A Better Balance and the Center for WorkLife Law recently won a large victory for pregnant worker’s rights.
A Better Balance and the Center for WorkLife Law recently struck a victory for pregnant workers in the Eleventh Circuit. The two groups were joined by 20 civil right and advocacy groups who filed an amicus, or friend of the court, brief before a high-level federal court ruled that “employers who accommodate workers with on-the-job injuries but deny accommodations to pregnant workers with similar restrictions must justify their actions to be in compliance with the law.” As a result, the court “rejected the argument that these workers were not “similar in their ability or inability to work.”
The amicus was filed in response to an EMT’s experience while she was pregnant. According to the EMT, Kimberlie Michelle Durham, she was “forced out of her job when her employer refused to accommodate a 50-pound lifting restriction that had been recommended by her doctor after she became pregnant” in 2015. However, the company “had a policy of offering light-duty positions to non-pregnant employees with similar limitations.” As a result, she sued the company under the Pregnancy Discrimination Act, “but her case was tossed out by the district court, which had determined that Durham’s employer could lawfully deny her accommodations because workers whose lifting restrictions arose from on-the-job injuries were not sufficiently ‘similar’ to Durham.”
Fortunately, the Eleventh Circuit “rejected this distinction on appeal, holding that, neither a non-pregnant EMT who is limited to lifting 10 or 20 pounds nor a pregnant EMT who is restricted to lifting 50 pounds or less can lift the required 100 pounds to serve as an EMT.” The court further argued that, since “neither can meet the lifting requirement, they are the same in their ‘inability to work’ as an EMT…satisfying the plaintiff’s prima facie requirement to establish that she was similar [to other employees] in their ability or inability to work.”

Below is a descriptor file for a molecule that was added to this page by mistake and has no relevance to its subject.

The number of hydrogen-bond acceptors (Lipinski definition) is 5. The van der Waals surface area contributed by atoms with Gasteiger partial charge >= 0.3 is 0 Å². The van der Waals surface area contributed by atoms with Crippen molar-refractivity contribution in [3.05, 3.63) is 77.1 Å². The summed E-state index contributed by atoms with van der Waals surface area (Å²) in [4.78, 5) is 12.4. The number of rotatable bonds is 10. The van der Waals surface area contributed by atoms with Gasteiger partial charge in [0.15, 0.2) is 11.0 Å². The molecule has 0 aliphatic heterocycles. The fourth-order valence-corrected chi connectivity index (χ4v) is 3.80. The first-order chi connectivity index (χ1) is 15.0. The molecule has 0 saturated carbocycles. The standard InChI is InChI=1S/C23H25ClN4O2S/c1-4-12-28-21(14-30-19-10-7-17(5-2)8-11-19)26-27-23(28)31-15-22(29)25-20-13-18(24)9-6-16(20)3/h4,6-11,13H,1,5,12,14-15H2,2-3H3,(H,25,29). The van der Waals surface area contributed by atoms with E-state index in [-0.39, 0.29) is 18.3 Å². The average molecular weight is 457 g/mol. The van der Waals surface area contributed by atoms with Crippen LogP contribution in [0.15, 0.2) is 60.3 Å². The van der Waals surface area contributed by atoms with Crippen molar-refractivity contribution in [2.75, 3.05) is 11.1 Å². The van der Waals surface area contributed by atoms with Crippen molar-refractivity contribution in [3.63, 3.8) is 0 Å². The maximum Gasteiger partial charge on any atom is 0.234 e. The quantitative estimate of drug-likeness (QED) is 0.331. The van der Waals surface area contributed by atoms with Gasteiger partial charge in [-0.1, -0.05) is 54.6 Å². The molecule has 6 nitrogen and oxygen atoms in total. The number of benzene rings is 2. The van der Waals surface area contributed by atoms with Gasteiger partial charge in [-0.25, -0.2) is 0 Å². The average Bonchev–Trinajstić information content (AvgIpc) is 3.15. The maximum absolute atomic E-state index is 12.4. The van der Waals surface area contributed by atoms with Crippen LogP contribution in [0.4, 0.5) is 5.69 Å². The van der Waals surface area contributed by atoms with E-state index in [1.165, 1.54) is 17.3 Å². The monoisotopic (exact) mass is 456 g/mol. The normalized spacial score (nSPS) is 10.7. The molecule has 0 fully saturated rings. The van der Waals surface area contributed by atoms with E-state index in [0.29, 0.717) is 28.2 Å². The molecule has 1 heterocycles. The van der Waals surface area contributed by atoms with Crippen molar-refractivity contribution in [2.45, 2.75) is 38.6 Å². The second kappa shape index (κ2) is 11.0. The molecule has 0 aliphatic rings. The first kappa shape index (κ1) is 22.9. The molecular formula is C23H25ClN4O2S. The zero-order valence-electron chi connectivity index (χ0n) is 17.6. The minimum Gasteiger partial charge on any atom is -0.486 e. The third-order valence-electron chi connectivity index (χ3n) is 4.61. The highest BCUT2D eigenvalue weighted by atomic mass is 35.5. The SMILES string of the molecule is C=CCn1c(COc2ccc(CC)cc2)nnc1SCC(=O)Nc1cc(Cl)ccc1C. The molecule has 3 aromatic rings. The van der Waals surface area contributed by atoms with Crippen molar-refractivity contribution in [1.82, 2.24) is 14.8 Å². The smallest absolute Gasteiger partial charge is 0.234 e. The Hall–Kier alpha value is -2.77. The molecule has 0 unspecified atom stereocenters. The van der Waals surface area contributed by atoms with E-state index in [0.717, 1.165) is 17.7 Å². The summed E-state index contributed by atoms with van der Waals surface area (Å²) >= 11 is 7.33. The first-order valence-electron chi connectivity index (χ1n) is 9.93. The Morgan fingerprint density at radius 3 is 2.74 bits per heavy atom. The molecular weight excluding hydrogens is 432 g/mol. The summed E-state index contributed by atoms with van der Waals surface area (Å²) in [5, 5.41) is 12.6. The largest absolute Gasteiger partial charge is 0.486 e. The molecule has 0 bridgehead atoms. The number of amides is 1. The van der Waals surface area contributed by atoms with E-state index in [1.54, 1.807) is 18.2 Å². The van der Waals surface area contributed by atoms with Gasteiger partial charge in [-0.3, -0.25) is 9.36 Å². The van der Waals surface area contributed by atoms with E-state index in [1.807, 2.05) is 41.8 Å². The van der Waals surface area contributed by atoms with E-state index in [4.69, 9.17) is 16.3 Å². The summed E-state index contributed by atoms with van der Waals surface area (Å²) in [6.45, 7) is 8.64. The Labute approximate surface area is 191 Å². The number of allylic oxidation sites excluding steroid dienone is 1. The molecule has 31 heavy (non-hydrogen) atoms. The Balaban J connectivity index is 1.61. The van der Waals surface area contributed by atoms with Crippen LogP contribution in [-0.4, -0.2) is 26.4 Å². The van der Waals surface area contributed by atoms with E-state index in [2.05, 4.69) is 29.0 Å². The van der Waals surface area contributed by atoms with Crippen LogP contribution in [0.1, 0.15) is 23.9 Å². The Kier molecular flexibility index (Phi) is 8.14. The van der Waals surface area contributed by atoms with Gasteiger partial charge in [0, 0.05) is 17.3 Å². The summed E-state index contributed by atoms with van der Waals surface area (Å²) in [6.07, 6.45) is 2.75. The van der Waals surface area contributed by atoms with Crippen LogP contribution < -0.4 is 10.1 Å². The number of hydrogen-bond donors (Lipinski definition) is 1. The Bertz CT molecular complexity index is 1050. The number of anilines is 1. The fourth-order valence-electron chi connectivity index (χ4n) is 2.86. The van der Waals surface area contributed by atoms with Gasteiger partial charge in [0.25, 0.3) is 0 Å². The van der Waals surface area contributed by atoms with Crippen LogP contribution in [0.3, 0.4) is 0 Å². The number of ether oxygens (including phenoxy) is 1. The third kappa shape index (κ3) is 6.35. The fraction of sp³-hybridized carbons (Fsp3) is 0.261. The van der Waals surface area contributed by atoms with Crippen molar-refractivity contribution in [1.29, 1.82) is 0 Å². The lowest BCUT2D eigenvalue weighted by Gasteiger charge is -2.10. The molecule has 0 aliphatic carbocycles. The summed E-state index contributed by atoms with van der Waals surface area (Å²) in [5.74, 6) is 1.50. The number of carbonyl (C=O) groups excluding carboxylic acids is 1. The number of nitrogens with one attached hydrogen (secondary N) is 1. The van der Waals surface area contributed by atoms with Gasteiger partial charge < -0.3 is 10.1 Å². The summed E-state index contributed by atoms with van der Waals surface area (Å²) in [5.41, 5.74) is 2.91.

Believe it or not, this is actually a big win for the rights of pregnant workers. Unfortunately for Durham, the win was achieved long after she needed the “modest accommodations to continue safely working throughout her pregnancy.” Additionally, her ordeal shined a spotlight on the fact that many pregnant women who filed pregnancy discrimination claims in court after being denied reasonable accommodations in their jobs often lose their cases. In fact, an estimated two-thirds of pregnancy discrimination are tossed or dismisses, largely because there is a “lack of clarity in the law.”
If Durham’s victory has taught us anything about the federal Pregnancy Discrimination law it’s that there is still a “need for a clear law to help other pregnant workers like her, who cannot afford a lengthy court battle to secure the accommodations they need.” Fortunately, organizations like A Better Balance are working hard to pass additional legislation to protect pregnant workers, including the federal Pregnant Workers Fairness Act (PWFA), “which would clarify that pregnant workers are entitled to modest workplace accommodations absent undue hardship on their employer.”